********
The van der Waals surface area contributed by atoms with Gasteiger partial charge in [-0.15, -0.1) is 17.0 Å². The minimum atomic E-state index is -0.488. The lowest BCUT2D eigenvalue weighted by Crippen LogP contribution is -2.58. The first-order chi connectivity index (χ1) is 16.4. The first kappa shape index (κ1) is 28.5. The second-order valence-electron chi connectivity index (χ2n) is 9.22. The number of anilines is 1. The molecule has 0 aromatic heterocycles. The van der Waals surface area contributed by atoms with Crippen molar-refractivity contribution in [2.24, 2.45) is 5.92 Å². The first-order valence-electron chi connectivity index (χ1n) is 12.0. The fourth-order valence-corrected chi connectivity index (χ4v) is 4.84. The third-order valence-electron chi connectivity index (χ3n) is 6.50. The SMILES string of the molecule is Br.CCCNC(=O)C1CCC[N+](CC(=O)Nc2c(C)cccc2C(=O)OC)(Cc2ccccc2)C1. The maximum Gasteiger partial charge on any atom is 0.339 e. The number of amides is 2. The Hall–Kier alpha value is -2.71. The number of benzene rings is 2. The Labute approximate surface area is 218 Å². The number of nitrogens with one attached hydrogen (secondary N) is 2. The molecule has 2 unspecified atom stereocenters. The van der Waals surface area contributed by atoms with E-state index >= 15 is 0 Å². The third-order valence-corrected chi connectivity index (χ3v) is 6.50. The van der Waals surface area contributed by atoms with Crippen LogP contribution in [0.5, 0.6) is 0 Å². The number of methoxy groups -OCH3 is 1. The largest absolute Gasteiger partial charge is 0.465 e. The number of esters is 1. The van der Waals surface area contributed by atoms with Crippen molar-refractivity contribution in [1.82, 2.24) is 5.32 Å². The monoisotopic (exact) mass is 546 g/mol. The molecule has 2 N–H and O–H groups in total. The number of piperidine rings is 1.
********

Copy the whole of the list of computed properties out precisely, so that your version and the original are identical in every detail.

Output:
The van der Waals surface area contributed by atoms with Gasteiger partial charge in [-0.15, -0.1) is 17.0 Å². The minimum atomic E-state index is -0.488. The lowest BCUT2D eigenvalue weighted by Crippen LogP contribution is -2.58. The first-order chi connectivity index (χ1) is 16.4. The first kappa shape index (κ1) is 28.5. The second-order valence-electron chi connectivity index (χ2n) is 9.22. The number of anilines is 1. The molecule has 0 aromatic heterocycles. The van der Waals surface area contributed by atoms with Crippen molar-refractivity contribution in [2.24, 2.45) is 5.92 Å². The first-order valence-electron chi connectivity index (χ1n) is 12.0. The fourth-order valence-corrected chi connectivity index (χ4v) is 4.84. The third-order valence-electron chi connectivity index (χ3n) is 6.50. The SMILES string of the molecule is Br.CCCNC(=O)C1CCC[N+](CC(=O)Nc2c(C)cccc2C(=O)OC)(Cc2ccccc2)C1. The maximum Gasteiger partial charge on any atom is 0.339 e. The number of amides is 2. The Hall–Kier alpha value is -2.71. The number of benzene rings is 2. The Labute approximate surface area is 218 Å². The number of nitrogens with one attached hydrogen (secondary N) is 2. The molecule has 2 unspecified atom stereocenters. The van der Waals surface area contributed by atoms with E-state index >= 15 is 0 Å². The third-order valence-corrected chi connectivity index (χ3v) is 6.50. The van der Waals surface area contributed by atoms with Crippen LogP contribution in [0.5, 0.6) is 0 Å². The number of methoxy groups -OCH3 is 1. The largest absolute Gasteiger partial charge is 0.465 e. The number of esters is 1. The van der Waals surface area contributed by atoms with Crippen molar-refractivity contribution in [1.82, 2.24) is 5.32 Å². The monoisotopic (exact) mass is 546 g/mol. The molecule has 2 N–H and O–H groups in total. The number of piperidine rings is 1.